Later Donetskers published photographs of firefighters dowsing a grass fire in Makiivka:

Fires also burst near one of southward Donetsk roads:

The occupied village of Hryshky is situated in the same area south of Donetsk:

Some reports on wildfires came even from an adjacent peaceful Dnipropetrovsk Oblast on September 22:

22 September was the day of a flashback into nearly the entire August all along the frontline.

August Lucifer

Both Donetsk and Luhansk oblasts in the Ukraine’s eastern war-torn region of the Donbas are situated in the dry steppe zone. Grass usually dries up there by the end of summer. If the summer is too hot and dry, a very high fire hazard is observed throughout the southern and eastern oblasts of Ukraine. As per normal, firefighters can quickly contain wildfires in steppe, but it becomes a problem when a field, a meadow, or an arroyo forest catches fire near the contact line, separating Ukraine from its occupied part in the Donbas.

In the beginning of August, a heatwave, dubbed ‘Lucifer’, struck southern Europe and moved through Ukraine’s occupied Donbas further northwest. It was the longest heatwave for 14 years, since 2003.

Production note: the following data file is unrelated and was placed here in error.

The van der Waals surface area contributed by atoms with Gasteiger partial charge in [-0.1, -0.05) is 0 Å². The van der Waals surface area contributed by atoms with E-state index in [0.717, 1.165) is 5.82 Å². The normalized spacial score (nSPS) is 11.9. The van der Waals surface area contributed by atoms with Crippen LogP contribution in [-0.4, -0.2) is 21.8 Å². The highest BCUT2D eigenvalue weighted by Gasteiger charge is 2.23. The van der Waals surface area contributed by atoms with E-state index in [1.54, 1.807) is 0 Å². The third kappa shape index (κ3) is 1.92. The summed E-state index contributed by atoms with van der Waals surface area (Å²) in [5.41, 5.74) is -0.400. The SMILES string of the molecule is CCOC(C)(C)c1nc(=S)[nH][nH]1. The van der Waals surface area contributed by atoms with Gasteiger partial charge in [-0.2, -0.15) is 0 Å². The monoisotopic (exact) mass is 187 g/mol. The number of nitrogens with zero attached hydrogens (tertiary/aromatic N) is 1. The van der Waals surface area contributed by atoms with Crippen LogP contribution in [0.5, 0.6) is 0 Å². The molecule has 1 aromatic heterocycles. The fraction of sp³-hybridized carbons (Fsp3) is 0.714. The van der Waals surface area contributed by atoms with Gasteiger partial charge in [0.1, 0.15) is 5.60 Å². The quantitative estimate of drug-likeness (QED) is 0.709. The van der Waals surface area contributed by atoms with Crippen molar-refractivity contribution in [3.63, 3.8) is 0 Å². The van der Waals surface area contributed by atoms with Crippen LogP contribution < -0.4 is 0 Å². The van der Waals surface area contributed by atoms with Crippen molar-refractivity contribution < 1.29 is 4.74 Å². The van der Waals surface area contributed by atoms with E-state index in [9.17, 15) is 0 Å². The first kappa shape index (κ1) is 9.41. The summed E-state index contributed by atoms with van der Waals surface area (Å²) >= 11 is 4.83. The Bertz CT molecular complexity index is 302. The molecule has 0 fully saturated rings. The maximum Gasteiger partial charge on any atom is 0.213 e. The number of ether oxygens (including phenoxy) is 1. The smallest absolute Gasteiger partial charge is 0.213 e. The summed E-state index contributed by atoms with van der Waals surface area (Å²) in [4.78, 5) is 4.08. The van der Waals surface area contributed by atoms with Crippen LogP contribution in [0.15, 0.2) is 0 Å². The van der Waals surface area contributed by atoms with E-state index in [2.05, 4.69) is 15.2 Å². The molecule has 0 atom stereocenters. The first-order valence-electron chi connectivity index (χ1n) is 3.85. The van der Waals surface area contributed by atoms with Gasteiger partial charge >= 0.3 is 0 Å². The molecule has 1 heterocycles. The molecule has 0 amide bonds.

Map by from the first week of August showing the heatwave hitting southern and western Europe.

Map by from the first week of August showing the heatwave hitting southern and eastern Europe.

The average daytime temperature soared up to 38℃ in Donetsk and Luhansk, while the mercury peaked at highs of well over 40℃.

The wildfires raged for most of August from both sides of the entire front line. The dry steppe vegetation easily caught fire from explosions amid the high temperatures brought by the heatwave from the southwest. The number of fires significantly decreased by the end of August when the heat dropped by 20℃ and the so-called back-to-school ceasefire was agreed by the Minsk group for Donbas settlement, and military actions started becoming not that active.